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Rosencrantz & Guildenstern Are Dead (1990)

PG | | Comedy, Drama | 8 February 1991 (USA)
Two minor characters from the play 'Hamlet' stumble around unaware of their scripted lives and unable to deviate from them.

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ON DISC
3 wins & 2 nominations. See more awards »

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Cast

Cast overview, first billed only:
...
...
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Livio Badurina ...
Tragedian
Tomislav Maretic ...
Tragedian
Mare Mlacnik ...
Tragedian
Serge Soric ...
Tragedian (as Srdjan Soric)
Mladen Vasary ...
Tragedian
Zeljko Vukmirica ...
Tragedian
Branko Zavrsan ...
Tragedian
Joanna Roth ...
...
...
...
Ljubo Zecevic ...
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Storyline

Showing events from the point of view of two minor characters from Hamlet, men who have no control over their destiny, this film examines fate and asks if we can ever really know what's going on? Are answers as important as the questions? Will Rosencrantz and Guildenstern (or Guildenstern and Rosencrantz) manage to discover the source of Hamlet's malaise as requested by the new king? Will the mysterious players who are strolling around the castle reveal the secrets they evidently know? And whose serve is it? Written by Mark Thompson <mrt@oasis.icl.co.uk>

Plot Summary | Add Synopsis

Genres:

Comedy | Drama

Certificate:

PG | See all certifications »
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Details

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Language:

Release Date:

8 February 1991 (USA)  »

Also Known As:

Eles Morreram  »

Filming Locations:

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Box Office

Gross:

$739,104 (USA)
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Company Credits

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Technical Specs

Runtime:

Sound Mix:

Color:

(Technicolor)

Aspect Ratio:

1.85 : 1
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Did You Know?

Trivia

While on the ship bound for England, Tim Roth remarks, "I think I'll spend the rest of my life on boats." He does just that in the La leggenda del pianista sull'oceano (1998), in which his character spends his entire life on a cruise liner, never once stepping on dry land. See more »

Goofs

Throughout the movie there are scenes where day suddenly changes to night and vice versa. This is a running gag of Tom Stoppard plays which often have "time jumps" written into the stage directions. See more »

Quotes

[first lines]
[Rosencrantz and Guildenstern are riding horses down a path - they pause]
Rosencrantz: [to Guildenstern] Umm, uh...
[Guildenstern rides away, and Rosencrantz follows. Rosencrantz spots a gold coin on the ground]
Rosencrantz: [to horse] Whoa - whoa, whoa.
[Gets off horse and starts flipping the coin]
Rosencrantz: Hmmm. Heads. Heads. Heads. Heads. Heads. Heads. Heads. Heads. Heads. Heads. Heads. Heads. Heads. Heads. Heads. Heads. Heads. Heads.
[Guildenstern grabs the coin, checks both sides, then tosses it back to Rosencrantz]
Rosencrantz: ...
[...]
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Connections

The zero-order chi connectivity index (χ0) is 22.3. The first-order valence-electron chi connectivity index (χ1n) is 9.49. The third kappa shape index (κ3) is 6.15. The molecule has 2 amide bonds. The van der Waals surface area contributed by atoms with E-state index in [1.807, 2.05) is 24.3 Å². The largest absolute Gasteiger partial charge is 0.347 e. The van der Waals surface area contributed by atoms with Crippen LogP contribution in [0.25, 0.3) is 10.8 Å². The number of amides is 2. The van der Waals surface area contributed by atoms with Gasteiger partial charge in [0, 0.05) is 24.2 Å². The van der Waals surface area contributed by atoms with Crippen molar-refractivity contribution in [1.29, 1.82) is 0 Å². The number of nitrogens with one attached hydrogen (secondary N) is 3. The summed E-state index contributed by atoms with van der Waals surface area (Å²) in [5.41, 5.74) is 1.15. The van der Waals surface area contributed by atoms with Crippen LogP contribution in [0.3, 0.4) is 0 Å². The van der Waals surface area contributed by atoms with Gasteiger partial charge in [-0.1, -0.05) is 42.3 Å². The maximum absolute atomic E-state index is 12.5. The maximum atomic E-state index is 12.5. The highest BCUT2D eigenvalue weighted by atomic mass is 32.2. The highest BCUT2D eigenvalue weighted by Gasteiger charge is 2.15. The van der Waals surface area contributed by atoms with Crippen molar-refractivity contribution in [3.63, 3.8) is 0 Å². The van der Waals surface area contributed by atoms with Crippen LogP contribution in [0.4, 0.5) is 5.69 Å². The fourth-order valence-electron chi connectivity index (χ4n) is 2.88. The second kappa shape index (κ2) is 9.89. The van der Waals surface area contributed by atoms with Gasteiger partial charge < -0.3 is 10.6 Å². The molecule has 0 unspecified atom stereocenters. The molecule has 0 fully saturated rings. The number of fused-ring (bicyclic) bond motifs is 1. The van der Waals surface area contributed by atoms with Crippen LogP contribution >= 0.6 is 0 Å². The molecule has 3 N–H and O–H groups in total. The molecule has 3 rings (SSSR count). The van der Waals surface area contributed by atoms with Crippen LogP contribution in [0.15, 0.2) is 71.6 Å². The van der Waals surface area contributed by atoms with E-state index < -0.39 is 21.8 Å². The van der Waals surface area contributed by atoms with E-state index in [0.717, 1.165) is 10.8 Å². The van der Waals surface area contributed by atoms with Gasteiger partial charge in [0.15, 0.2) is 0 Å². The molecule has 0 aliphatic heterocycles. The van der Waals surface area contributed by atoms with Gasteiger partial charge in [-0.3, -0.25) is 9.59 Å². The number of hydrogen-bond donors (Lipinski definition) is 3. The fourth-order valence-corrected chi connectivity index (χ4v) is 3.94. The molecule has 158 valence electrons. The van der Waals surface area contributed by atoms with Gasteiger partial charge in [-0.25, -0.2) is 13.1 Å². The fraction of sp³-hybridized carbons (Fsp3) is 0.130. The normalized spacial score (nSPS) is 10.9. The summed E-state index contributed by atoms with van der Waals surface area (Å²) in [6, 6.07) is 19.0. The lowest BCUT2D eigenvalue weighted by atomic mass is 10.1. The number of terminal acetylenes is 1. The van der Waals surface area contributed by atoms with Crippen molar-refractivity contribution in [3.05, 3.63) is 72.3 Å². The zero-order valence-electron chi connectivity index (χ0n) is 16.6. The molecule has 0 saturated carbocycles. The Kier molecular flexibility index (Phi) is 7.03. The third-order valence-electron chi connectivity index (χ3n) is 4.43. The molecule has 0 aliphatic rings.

Referenced in Chasing Amy (1997) See more »

Soundtracks

Echoes
(uncredited)
Performed by Pink Floyd
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User Reviews

 
A comedy... about tragedy
4 February 2001 | by (Michigan) – See all my reviews

Imagine if you will, two talented actors. They are playing quite small roles... the smallest roles in the play so are given no form of direction or motivation for their parts. They are simply told they are "sent for". They are told they are "Rosencrantz and Guildenstern" but no one fully indicated to them which of them were which. No they are thrust bodily into the play itself (Hamlet) and stripped of all their memories of their life before... they have become the characters. They know their cues, instinctively know their lines, but no one bothered to tell them the plot of the play, leaving them to figure it out (or not) for themselves. Their only source of any kind of direction is a player (Dreyfuss) who gives them a rudimentary crash course on dying and tragedy itself ("Generally speaking, things have gone about as far as they can possibly go, when things have gotten about as bad as they can reasonably get.")... and ("We are tragedians. We follow directions. There is no choice involved.") This is Rosencrantz and Guildenstern Are Dead. And it is the funniest intellectually stimulating comedy I've ever seen. Oldman and Roth deliver a wonderful performance, always desperately struggling "get it" but never quite fully understanding what's going on around them. Oldman's portrayal of the existentially distracted Rosencrantz... or is that Guildenstern... was brilliant! (G: Is that you? R: I don't know! G: (disgustedly) It's you.) Viewers who delighted in the "verbal tennis" match might also notice that this really goes on through out the movie. (Player: But why? R: Exactly! G: Exactly what? R: Exactly why. G: Why what? R: What? G: Why? Why what, exactly?) It's truly sad that this movie doesn't get the recognition that it deserves. See Hamlet... become familiar with the story line... and then see this movie. It is quite worth the effort. I give it a 10 out of 10.


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